Thursday, October 07, 2004

Prior Conviction Exception: Possibly Short-Lived

The exception for "the fact of a prior conviction," best known from Apprendi and repeated in Blakely, has been widely discussed for some time as a likely casualty in a future case. Doug Berman at Sentencing Law & Policy put up an article in this post yesterday by Professor Rory K. Little of the Hastings College of Law in San Francisco. The article appeared in Monday's Daily Journal. (I have not looked to see what the Daily Journal is.) I don't think I'm violating any copyrights by quoting the paragraphs about the exception and its likely future:

Indeed, it seems likely that if Blakely is applied in Booker/Fanfan as most expect, two other precedents also may soon be overruled. Harris v. United States, 536 US 545 (2002), upheld statutory "mandatory minimums" after Apprendi, even though judge-found facts are often used to trigger them.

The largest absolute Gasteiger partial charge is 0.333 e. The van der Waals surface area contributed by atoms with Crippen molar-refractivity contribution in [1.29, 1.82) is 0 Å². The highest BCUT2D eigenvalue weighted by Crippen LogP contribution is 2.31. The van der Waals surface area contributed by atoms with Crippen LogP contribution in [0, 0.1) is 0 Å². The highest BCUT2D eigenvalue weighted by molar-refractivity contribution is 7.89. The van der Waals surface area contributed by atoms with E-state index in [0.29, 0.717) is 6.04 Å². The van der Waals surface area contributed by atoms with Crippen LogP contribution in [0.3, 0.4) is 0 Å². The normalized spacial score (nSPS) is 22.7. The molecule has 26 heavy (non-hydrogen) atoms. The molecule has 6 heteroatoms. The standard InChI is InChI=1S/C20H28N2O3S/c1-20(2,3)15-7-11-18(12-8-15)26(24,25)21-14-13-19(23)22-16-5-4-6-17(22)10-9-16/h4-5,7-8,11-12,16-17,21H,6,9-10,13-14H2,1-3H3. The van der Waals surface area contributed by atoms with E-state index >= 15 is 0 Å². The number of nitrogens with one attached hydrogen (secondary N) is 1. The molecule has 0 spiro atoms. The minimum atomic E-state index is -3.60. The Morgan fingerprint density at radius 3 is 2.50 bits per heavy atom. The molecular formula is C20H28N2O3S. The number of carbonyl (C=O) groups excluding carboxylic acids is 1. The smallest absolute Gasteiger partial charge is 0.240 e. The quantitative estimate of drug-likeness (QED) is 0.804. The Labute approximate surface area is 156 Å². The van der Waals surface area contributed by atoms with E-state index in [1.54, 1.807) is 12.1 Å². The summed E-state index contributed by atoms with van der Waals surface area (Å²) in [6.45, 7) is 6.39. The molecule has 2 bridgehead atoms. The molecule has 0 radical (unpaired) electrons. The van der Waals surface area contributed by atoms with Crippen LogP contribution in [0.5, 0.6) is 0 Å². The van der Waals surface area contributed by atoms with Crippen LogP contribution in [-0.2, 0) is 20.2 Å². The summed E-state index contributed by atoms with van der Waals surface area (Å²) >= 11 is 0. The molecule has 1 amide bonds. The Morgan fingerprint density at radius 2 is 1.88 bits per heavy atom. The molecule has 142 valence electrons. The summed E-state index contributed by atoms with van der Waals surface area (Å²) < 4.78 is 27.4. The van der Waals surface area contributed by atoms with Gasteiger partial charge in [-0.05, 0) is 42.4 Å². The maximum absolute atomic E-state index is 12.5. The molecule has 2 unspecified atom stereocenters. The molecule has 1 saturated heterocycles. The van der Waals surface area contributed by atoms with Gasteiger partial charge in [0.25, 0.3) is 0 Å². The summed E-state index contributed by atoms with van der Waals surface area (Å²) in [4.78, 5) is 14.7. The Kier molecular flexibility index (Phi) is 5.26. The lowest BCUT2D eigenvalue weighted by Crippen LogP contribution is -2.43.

And in Almendarez-Torres v. United States, 523 US 224 (1998), the court ruled that the fact of a prior conviction need not be proved to a jury beyond reasonable doubt, even if it increases a statutory maximum.

That's the 5-4 decision in which Justice Thomas initially voted oppositely to Justice Scalia; but in Apprendi Justice Thomas switched and noted the "error" of his Almendarez-Torres vote. Unless Booker/Fanfan produces a surprising limitation on Blakely, watch for Harris and Almendarez-Torres also to go down. Defendants should be sure to preserve these issues.

(Emphasis added).

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